Keith Jarrett’s standards trio played to a packed Royal Festival Hall last night (27 July) Made up of Jarrett (on Steinway) bassist Gary Peacock and drummer Jack DeJohnette, this was a evening of intensely beautiful music played by true masters of their craft.
Again, we find ourselves experiencing a concert far from the norm (for us) but with an affection for the ECM label back in the Seventies I just felt inclined to try, a live high profile live jazz recital at last.
A very respectful audience saw the trio arrive on stage at 7.40 pm take a deep bow, play fifty minutes of sublime music, 'St. Louis Blues', 'In Your Own Sweet Way', 'Sandu', & 'What Now My Love', and retire for a break. The second half included 'Yesterdays', followed by' When will the Blues Leave' with added drum magic.Four encores followed as the trio left and rejoined the stage that many times.
At the end of the gig I did wonder if this was the path for an aging concert goer. Comfortable seat, no earplugs required, early start, early finish, no rush to get the last train. A few years down the road I think but with a combined aged on stage of around 200 I guess, this was certainly an evening for the musical connoisseur.
The sound balance levels and tone were pitch perfect throughout, rather like an ECM vinyl recording. Jarrett’s playing was actually quite stunning, fingers flowing across the piano or, bent low over the instrument picking out the most delicate notes that would even make an angel weep.
On the weekend that we lost a magnificent musical voice, it was reassuring, nay, reaffirming to see Irma Thomas performing in London last night for the first time (she said) in over twenty years. Her first single ‘(You Can Have My Husband But) Don't Mess with My Man’ was released in 1960, and her voice was as magnificent last night over ninety minutes as I am sure it was in her earlier career.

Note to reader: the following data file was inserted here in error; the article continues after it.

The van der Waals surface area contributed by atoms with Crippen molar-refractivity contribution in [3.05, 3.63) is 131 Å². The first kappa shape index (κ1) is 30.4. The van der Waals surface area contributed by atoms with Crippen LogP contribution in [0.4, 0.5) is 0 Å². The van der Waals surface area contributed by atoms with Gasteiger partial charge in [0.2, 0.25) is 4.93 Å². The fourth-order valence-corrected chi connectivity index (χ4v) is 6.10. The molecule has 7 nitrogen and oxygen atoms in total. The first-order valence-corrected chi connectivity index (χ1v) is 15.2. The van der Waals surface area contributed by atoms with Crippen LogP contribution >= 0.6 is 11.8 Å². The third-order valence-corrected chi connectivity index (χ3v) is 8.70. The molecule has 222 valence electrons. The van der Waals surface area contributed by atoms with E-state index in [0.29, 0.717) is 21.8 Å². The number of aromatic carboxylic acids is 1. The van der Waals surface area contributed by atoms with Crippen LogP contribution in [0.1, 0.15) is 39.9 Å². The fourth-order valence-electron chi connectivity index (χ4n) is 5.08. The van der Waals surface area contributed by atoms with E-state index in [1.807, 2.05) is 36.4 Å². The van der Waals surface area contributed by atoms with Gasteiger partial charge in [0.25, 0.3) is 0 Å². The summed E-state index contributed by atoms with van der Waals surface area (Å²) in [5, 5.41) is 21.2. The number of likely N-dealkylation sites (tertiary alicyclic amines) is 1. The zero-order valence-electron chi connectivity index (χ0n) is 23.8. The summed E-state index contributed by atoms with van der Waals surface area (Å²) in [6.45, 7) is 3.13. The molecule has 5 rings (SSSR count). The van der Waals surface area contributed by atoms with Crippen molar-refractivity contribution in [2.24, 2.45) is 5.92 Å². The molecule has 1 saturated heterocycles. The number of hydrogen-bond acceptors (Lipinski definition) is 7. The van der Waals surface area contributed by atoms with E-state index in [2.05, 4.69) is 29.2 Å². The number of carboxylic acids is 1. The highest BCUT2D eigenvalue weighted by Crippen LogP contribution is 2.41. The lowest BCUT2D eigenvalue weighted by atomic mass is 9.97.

Delighted to be on stage, with a wicked sense of humour and more than happy to take requests, however obscure, she sang what she “could remember” and she could remember a lot! On occasion she just sang the vocal as the band didn’t even know the song, something a few artist would not go near attempting.
Dubbed the ‘Soul Queen of New Orleans’ her heart obviously belongs to that city and the most stunning moment of the night came with a vocal and keyboard cover of Stevie Wonder’s ‘Shelter from the Rain’, which was so intense your mind drifted to not only New Orleans but also the othertragic events of this weekend.
‘Time is on My Side’ and countless greats were sung and lapped up by an adoring audience. A special show.
The tiny Junction 2 venue in Cambridge must hold around 200-300 people and ‘hats off’ to Athlete for sticking with that venue after the show sold out and not moving to the bigger Junction venue.
A rather fine,’ The Robot Heart’ commenced proceedings. A four piece with gentle delicate songs not unlike an early Athlete themselves in some respects.
The show itself was, the hits stripped back, which was delightful. We got the standouts from all the records plus more. Vehicles&Animals, El Salvador, Tourist, Wires and a full electric Rubik's Cube to round up the set almost 2 hours later.
Carey Willetts, Bass Stephen Roberts drums and Tim Wanstall, keyboards and omnichord all seemed to be having a great time and in the end Joel said that “it was great to be part of something different”
Like an old jumper you have not worn for years and when you try it on again, it fits. That's how the evening felt, perhaps, a band whose records are seldom played, back to remind us how good the songs actually are! Hats off indeed.